Paying homage to the intestinal fortitude of our bunch, 19 cars appeared on the false grid, based on Saturday’s race finish, somewhere between 8:05 and 8:14; to line up for an 18-minute plus one lap outing. That’s when the drama started, as Dube left the grid in his multi-hued #17 Lazer, immediately lost oil pressure and with superior presence of mind darted to pit road to prevent disrupting the start. Grimes made it as far as the front stretch, but his fueling problems caused him to drop out of line, eventually staggering to pit road without taking the green.

Big Rodman,” meanwhile, had made an early-morning (as if an 8:15 green flag wasn’t early enough) trek to Turns 1 and 2 in the oval and scoped out the “marble factor.” Since there were none, at the start, he took advantage of that to jet from the back of the grid to inside the top 10 before exiting Turn 2. Meanwhile, out front Reynolds grabbed the lead with Barry in close company.

Barry grabbed the lead on lap three and held the point for the next seven laps until, on lap 10, he and Reynolds banged wheels with the contact damaging Barry’s car’s steering box and forcing him to pull into the unused North end of the oval, where he safely parked against the wall in NASCAR Turn 4, from where he was able to drive to impound post-race.

Tom Kenney [24] and Afzal Bashir were both triple-top-10 scorers at NHMS

Reynolds assumed the lead and held it for four laps, until the penultimate, 14th lap when “Little Callaghan,” on the strength of the race’s fastest lap – and the second-fastest Vee lap of the entire weekend – a 1:17.127 effort on lap 12, an average speed of 74.682 mph; seized the lead. Callaghan, who scored a stunning debut win on slicks in the rain at Palmer just two weeks before, led at the bottom of the hill at Turn 10, less than half-a-mile from the checkers, when “a rookie mistake” led to him spinning and flying off-course on corner exit, luckily missing the Armco barrier.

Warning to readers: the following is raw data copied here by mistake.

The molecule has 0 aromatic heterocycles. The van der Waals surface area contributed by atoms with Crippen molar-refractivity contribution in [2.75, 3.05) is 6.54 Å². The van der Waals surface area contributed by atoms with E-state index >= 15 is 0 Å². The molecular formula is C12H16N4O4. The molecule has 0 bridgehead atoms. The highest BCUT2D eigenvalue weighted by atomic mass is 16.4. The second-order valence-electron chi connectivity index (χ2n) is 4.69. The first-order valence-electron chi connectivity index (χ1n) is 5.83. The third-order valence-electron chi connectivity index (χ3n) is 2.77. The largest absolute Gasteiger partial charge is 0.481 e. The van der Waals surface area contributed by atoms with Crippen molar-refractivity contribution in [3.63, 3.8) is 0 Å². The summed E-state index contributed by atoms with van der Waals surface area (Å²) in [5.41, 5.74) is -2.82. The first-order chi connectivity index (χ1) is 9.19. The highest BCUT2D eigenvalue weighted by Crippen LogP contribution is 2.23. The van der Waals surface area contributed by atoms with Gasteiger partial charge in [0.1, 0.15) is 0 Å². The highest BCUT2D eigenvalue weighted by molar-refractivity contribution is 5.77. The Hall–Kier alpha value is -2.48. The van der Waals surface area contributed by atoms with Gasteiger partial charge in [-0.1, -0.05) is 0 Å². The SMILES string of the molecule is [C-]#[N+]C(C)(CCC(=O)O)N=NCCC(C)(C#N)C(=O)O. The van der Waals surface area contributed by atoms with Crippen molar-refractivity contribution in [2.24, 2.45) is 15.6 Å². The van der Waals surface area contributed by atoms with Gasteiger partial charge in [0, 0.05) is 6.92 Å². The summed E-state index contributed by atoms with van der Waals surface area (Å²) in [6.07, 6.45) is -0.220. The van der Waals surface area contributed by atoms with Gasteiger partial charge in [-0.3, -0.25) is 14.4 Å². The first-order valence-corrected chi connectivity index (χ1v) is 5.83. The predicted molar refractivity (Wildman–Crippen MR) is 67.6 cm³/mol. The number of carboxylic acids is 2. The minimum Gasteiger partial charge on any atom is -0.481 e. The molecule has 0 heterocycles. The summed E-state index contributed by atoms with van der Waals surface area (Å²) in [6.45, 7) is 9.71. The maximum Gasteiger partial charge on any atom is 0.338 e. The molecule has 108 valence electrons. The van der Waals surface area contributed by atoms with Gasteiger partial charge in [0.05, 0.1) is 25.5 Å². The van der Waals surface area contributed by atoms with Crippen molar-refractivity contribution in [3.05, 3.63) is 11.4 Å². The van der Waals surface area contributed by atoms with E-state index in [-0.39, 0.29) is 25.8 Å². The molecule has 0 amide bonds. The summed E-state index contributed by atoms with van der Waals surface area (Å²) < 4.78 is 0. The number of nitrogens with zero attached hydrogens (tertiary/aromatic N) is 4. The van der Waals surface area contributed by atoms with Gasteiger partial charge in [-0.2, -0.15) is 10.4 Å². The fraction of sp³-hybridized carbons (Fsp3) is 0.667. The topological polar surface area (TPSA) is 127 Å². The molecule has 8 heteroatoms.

When Callaghan spun, Juhasz had a half-car-length lead on Reynolds, and he outran his young rival to a 1.775-second margin of victory. Kenney steadily motored onto the final step on the podium, a scant second ahead of Afzal Bashir. The fourth-place finish, a career-high, continued Bashir’s best weekend of his three-year Vee career and was a positive statement to his seeking out varied – and storied — tracks, such as Watkins Glen, PittRace and Mid-Ohio in addition to NER’s staples.

Big Rodman parlayed his aggressive start into a fifth-place finish at his best track. Rounding out the top 10 were Adams, whose pleasant new-car break-in continued with his second top 10; a recovering G.O. Callaghan; Genis, who celebrated his 61st birthday with a fine eighth place; Robby Sammons, who recovered from spinning off into the gravel and DNF in Race 1 in his white #85 Speed Sport; and Ferreira, who claimed he was “physically beat” while his brilliant smile wiped away the fatigue after a well-earned 10th.

The group was graced with a trip across the scales after an impound-all. That only revealed – not surprisingly – that the chassis AND body need some work.

That left only the weekend’s feature, another 23-minute plus one lap affair that resulted in one of the most spectacular and special Vee races possibly, in years, a last-lap pass for the win and the weekend’s closest Vee margin of victory.

Juhasz led the first six laps from pole, but with Barry raging through the field from his 15th starting spot in the 19-car field – he was seventh at the end of lap one – it was inevitable Barry would take the lead, and he did, on lap seven. Meanwhile, Grimes, who in semi-desperation had borrowed a carburetor from former NEFV champion Mike Hinkle – who’s currently on a Vee racing hiatus but as usual was ready-and-willing with support, parts, expertise and encouragement – was making a steady, if somewhat-less-spectacular, march through the field.

After starting 18th and on the last row, Grimes’ start, a la Big Rodman’s hell-bent-for-leather run around the outside, resulted in a stellar nine-position gain to ninth after one lap. But it took Grimes 11 laps to get into the top five, and three more laps to pass Reynolds for second, on lap 15 of 19.